A move to reunify BCA is underway

Bill Britt



Reconciliation efforts are underway to salvage the Business Council of Alabama after a very public split with some of its most influential members.

Those close to the negotiations speaking on background say recent talks have been productive, but there are still many details that must be agreed upon before a reunification occurs.

The forced exit of President and CEO Billy Canary earlier this month was the first step toward restoring BCA’s reputation and mending fences.

Individuals who are negotiating rapprochement are looking to restructure BCA’s governance to ensure that any future leader will not exercise the unchecked authority wielded by Canary. They also want to make BCA more equitable, fair and balanced in its representation of its members.

Beyond the mechanics of structure is the need for a strong leader who can restore not only confidence in the once powerful organization but also one who can navigate the state’s political landscape while enduring the inevitable discord that comes with change.


There is a level of hope that an improved structure and new leadership might be in place by BCA’s summer conference, which begins August 10 at Point Clear. But even those involved in the process know it’s a tall order to fill given the short window of opportunity.

Perhaps the most significant challenge is identifying an individual who can articulate a vision for BCA, inspire confidence in its members and ensure elected officials that they are dealing with an honest broker.

There is much at stake in the upcoming legislative session, not only because it is the first year of the quadrennium, when hard tasks are generally achieved, but the 2019 session will also welcome many new legislators not necessarily in step with BCA due to a bruising primary season.

People may forgive, but they often do not forget, and there are many bridges to build.

Lawmakers will be wise to remember the warning of President Ronald Reagan, “Trust but verify.”

For a revitalizing transition to occur, a clean sweep of BCA’s leadership team is imperative, as those who served the old guard must be replaced or else it’s a false start doomed to fail.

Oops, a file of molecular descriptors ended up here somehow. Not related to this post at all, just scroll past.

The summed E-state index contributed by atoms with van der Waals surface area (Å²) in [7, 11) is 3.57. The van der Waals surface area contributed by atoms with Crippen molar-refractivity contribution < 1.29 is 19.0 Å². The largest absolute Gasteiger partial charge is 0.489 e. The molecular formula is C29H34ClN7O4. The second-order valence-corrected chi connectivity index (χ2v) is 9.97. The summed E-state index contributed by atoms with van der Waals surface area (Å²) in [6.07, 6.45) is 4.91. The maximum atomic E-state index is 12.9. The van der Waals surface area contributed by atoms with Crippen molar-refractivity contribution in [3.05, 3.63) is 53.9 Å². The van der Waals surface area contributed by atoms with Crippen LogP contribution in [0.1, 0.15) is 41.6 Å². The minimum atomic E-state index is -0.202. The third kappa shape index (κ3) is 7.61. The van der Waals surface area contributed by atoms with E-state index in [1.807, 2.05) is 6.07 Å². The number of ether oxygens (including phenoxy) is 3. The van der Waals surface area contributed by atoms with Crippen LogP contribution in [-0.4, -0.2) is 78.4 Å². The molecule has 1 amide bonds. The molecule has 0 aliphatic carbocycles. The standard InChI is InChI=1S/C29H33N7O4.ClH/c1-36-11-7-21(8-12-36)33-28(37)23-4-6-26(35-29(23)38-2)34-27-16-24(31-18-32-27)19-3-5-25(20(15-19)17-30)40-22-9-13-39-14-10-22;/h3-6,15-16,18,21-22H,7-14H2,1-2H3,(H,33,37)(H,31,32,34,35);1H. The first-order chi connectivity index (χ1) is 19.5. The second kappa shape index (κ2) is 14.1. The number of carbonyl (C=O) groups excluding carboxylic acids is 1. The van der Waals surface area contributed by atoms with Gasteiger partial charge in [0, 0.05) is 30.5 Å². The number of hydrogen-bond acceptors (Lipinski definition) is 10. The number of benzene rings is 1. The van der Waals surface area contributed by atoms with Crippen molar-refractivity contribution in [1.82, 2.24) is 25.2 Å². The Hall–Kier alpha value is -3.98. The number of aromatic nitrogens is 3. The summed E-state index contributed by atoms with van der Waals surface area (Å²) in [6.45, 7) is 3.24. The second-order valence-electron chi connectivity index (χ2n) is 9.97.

BCA would be wise to move away from the partisan approach taken over the last eight years and look to establish relationships that favor business-friendly legislation without bright lines of division.

In business as in life, sharp breaks are sometimes required and often are inevitable, but this doesn’t have to be one of those times.

Now is an hour for wise deliberation, difficult choices and bold resolve to strengthen the entire business community and not merely to fortify the narrow interests of a few.

Over the last year, good and honest leaders called for BCA to do what was right. That fight hopefully can be put aside to now do what is best.


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Bill Britt

The fix was in

Bill Britt



Montgomery Circuit Judge James Anderson’s ruling to allow out-of-state political action committees to donate to in-state campaigns without disclosing its donors through PAC-to-PAC transfers may be the legal fulcrum Democrats need to target key Republican officeholders in the state.

On Wednesday, attorney general candidate Troy King filed a lawsuit in Montgomery County Circuit Court seeking a restraining order to prevent his opponent, appointed Attorney General Steve Marshall, and his campaign from using donations it received from the Republican Attorney Generals Association (RAGA) which doesn’t disclose some of its mega-donors by using PAC-to-PAC transfers.

Judge Anderson ruled against King and dismissed the lawsuit in Marshall’s favor.

Marshall, unlike an ordinary plaintiff, wasn’t present at the hearing before Judge Anderson, which should have alerted the public that the fix was already in.

The State’s Ethics Commission will likely weigh-in on King’s question soon— finding that RAGA’s actions were unlawful—but Thursday’s judgment holds for now, with no consequences for Marshall, win or lose.


In 2010, the state’s newly minted Republican supermajority outlawed PAC-to-PAC transfers as part of its effort to show voters that there was a new day in Montgomery politics.

Since 2010, both Republicans and Democrats have found ways to circumvent FPCA restrictions, but until Thursday, there wasn’t a court ruling that opened a flooded-gate to renew PAC-to-PAC campaigns using outside interest groups.

Republican conservatives who believe that undisclosed donors shouldn’t control the state’s election process through hidden contributions should worry.